Many at risk as new, more dangerous ransomware spreads on Android - PhoneArena

Many at risk as new, more dangerous ransomware spreads on Android

Many at risk as new, more dangerous ransomware spreads on Android
A story in the New York Times details the growing spread of “ransomware,” a type of malware that hijacks your mobile device under the pretext of your “breaking the law”. Usually, a message pretending to be from a cyber security firm or a law enforcement agency such as the FBI will pop up on your screen. It will tell you you've broken the law and the only way to get control of your device is to pay a “fine” of several hundred dollars. The malware prevents you from dismissing this message or otherwise using your phone. Flashing your device will take care of the problem, but you are running the risk of losing your data. Your other option is to pay up.

This kind of attack originates in Eastern Europe and first proliferated on PCs a few years ago. The scheme proved to be so successful, it was adapted to mobile devices. Since Android has more market share and is easier to penetrate than iOS, it became the target of choice for the malware community. In the last three weeks alone, more than 30,000 devices were infected by just one variant of the malware.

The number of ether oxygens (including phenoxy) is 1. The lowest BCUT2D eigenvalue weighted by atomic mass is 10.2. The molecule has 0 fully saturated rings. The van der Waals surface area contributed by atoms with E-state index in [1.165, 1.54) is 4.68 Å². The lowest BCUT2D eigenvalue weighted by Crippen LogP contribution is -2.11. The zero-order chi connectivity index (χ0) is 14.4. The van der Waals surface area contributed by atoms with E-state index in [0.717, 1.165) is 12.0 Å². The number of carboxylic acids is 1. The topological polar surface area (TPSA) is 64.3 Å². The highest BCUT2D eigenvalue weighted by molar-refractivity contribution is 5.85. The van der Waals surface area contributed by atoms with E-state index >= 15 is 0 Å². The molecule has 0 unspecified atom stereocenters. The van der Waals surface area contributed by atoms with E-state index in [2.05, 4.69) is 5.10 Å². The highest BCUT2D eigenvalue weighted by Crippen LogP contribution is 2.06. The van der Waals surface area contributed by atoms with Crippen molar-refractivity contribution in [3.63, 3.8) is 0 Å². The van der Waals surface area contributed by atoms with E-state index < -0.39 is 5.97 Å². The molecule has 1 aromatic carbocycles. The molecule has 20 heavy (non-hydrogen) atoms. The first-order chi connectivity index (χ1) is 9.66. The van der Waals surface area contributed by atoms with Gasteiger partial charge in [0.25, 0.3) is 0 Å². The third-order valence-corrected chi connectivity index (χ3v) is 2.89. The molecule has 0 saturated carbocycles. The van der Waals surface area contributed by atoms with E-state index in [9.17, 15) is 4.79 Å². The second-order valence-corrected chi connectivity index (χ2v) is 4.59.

What's really insidious about this iteration of ransomware is that it doesn't always need you to explicitly install anything locally on your device. It infects devices by “drive-by download” - a method which leaves the victim unaware of any intrusion. The victim visits a website that hosts the malicious code, which then injects itself onto the user's device without any prompt. The method is so successful, it is actually used by the FBI and other intelligence and law enforcement agencies to monitor people who browse suspicious websites. Now, hackers are using it to extort innocent victims.

Newer iterations of ransomware not only lock your device, but give access to remote users to the device. This means that while your phone is hijacked, a malicious user can access your phone's data, use its camera, or make and take calls. Such developments are really worrisome and have inspired security firms to keep a close watch on the use and proliferation of the malware. In comparison, previous ransomware attacks were merely annoying by repeatedly opening your browser to a specific notice page.

Security experts warn to never grant administrative privileges to unrecognized applications and mind your browsing habits.

source: NYTimes
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